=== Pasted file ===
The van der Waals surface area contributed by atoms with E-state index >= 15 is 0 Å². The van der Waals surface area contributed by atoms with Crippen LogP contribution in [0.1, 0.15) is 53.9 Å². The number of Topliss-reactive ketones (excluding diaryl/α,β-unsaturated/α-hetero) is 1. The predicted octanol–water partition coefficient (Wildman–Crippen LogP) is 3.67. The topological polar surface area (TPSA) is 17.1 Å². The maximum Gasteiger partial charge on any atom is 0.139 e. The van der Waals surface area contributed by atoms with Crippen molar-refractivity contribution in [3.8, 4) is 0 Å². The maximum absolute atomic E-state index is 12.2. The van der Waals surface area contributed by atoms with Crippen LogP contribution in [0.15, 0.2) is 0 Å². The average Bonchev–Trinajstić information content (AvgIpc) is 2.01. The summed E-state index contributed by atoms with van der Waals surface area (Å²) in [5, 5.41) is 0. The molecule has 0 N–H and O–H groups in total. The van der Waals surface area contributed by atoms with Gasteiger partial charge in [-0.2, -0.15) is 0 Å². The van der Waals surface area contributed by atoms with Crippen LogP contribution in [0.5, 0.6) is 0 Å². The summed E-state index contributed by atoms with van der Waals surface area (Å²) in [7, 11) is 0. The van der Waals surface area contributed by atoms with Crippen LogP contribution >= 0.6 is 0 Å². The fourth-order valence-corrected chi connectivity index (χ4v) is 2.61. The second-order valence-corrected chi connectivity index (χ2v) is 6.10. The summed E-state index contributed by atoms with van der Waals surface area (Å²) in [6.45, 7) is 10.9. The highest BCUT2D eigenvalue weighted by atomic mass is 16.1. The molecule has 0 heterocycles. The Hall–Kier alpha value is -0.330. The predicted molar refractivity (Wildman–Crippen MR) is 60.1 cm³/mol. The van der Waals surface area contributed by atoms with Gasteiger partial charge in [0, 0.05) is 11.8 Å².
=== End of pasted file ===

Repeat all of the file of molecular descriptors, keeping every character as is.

The van der Waals surface area contributed by atoms with E-state index >= 15 is 0 Å². The van der Waals surface area contributed by atoms with Crippen LogP contribution in [0.1, 0.15) is 53.9 Å². The number of Topliss-reactive ketones (excluding diaryl/α,β-unsaturated/α-hetero) is 1. The predicted octanol–water partition coefficient (Wildman–Crippen LogP) is 3.67. The topological polar surface area (TPSA) is 17.1 Å². The maximum Gasteiger partial charge on any atom is 0.139 e. The van der Waals surface area contributed by atoms with Crippen molar-refractivity contribution in [3.8, 4) is 0 Å². The maximum absolute atomic E-state index is 12.2. The van der Waals surface area contributed by atoms with Crippen LogP contribution in [0.15, 0.2) is 0 Å². The average Bonchev–Trinajstić information content (AvgIpc) is 2.01. The summed E-state index contributed by atoms with van der Waals surface area (Å²) in [5, 5.41) is 0. The molecule has 0 N–H and O–H groups in total. The van der Waals surface area contributed by atoms with Gasteiger partial charge in [-0.2, -0.15) is 0 Å². The van der Waals surface area contributed by atoms with Crippen LogP contribution in [0.5, 0.6) is 0 Å². The summed E-state index contributed by atoms with van der Waals surface area (Å²) in [7, 11) is 0. The van der Waals surface area contributed by atoms with Crippen LogP contribution >= 0.6 is 0 Å². The fourth-order valence-corrected chi connectivity index (χ4v) is 2.61. The second-order valence-corrected chi connectivity index (χ2v) is 6.10. The summed E-state index contributed by atoms with van der Waals surface area (Å²) in [6.45, 7) is 10.9. The highest BCUT2D eigenvalue weighted by atomic mass is 16.1. The molecule has 0 heterocycles. The Hall–Kier alpha value is -0.330. The predicted molar refractivity (Wildman–Crippen MR) is 60.1 cm³/mol. The van der Waals surface area contributed by atoms with Gasteiger partial charge in [0, 0.05) is 11.8 Å².